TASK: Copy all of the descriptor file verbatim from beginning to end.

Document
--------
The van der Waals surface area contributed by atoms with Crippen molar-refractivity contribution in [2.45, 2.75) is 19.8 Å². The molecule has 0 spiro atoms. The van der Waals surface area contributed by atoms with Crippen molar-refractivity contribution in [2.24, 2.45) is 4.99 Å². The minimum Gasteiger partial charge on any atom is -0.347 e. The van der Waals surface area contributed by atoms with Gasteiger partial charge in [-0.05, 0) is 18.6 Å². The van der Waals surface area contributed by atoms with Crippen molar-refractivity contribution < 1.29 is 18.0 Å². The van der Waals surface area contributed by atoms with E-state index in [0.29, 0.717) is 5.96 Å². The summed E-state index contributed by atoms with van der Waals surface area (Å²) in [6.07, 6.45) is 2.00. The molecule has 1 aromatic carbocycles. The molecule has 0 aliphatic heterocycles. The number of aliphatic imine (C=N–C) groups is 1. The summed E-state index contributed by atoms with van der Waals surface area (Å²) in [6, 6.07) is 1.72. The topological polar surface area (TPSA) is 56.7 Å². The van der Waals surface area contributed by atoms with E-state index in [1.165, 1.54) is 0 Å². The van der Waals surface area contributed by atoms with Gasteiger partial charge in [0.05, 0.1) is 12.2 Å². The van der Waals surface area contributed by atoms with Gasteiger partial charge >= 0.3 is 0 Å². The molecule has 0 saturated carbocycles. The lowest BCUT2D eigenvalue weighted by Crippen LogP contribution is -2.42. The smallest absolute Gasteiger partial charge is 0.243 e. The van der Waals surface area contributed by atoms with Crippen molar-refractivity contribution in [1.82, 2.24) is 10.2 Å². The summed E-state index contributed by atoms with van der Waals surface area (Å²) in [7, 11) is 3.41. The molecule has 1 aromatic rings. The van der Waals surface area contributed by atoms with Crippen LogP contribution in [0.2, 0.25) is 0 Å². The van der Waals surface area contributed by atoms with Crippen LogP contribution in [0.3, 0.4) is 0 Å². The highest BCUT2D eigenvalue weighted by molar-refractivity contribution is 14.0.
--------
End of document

The van der Waals surface area contributed by atoms with Crippen molar-refractivity contribution in [2.45, 2.75) is 19.8 Å². The molecule has 0 spiro atoms. The van der Waals surface area contributed by atoms with Crippen molar-refractivity contribution in [2.24, 2.45) is 4.99 Å². The minimum Gasteiger partial charge on any atom is -0.347 e. The van der Waals surface area contributed by atoms with Gasteiger partial charge in [-0.05, 0) is 18.6 Å². The van der Waals surface area contributed by atoms with Crippen molar-refractivity contribution < 1.29 is 18.0 Å². The van der Waals surface area contributed by atoms with E-state index in [0.29, 0.717) is 5.96 Å². The summed E-state index contributed by atoms with van der Waals surface area (Å²) in [6.07, 6.45) is 2.00. The molecule has 1 aromatic carbocycles. The molecule has 0 aliphatic heterocycles. The number of aliphatic imine (C=N–C) groups is 1. The summed E-state index contributed by atoms with van der Waals surface area (Å²) in [6, 6.07) is 1.72. The topological polar surface area (TPSA) is 56.7 Å². The van der Waals surface area contributed by atoms with E-state index in [1.165, 1.54) is 0 Å². The van der Waals surface area contributed by atoms with Gasteiger partial charge in [0.05, 0.1) is 12.2 Å². The van der Waals surface area contributed by atoms with Gasteiger partial charge >= 0.3 is 0 Å². The molecule has 0 saturated carbocycles. The lowest BCUT2D eigenvalue weighted by Crippen LogP contribution is -2.42. The smallest absolute Gasteiger partial charge is 0.243 e. The van der Waals surface area contributed by atoms with Crippen molar-refractivity contribution in [1.82, 2.24) is 10.2 Å². The summed E-state index contributed by atoms with van der Waals surface area (Å²) in [7, 11) is 3.41. The molecule has 1 aromatic rings. The van der Waals surface area contributed by atoms with Crippen LogP contribution in [0.2, 0.25) is 0 Å². The van der Waals surface area contributed by atoms with Crippen LogP contribution in [0.3, 0.4) is 0 Å². The highest BCUT2D eigenvalue weighted by molar-refractivity contribution is 14.0.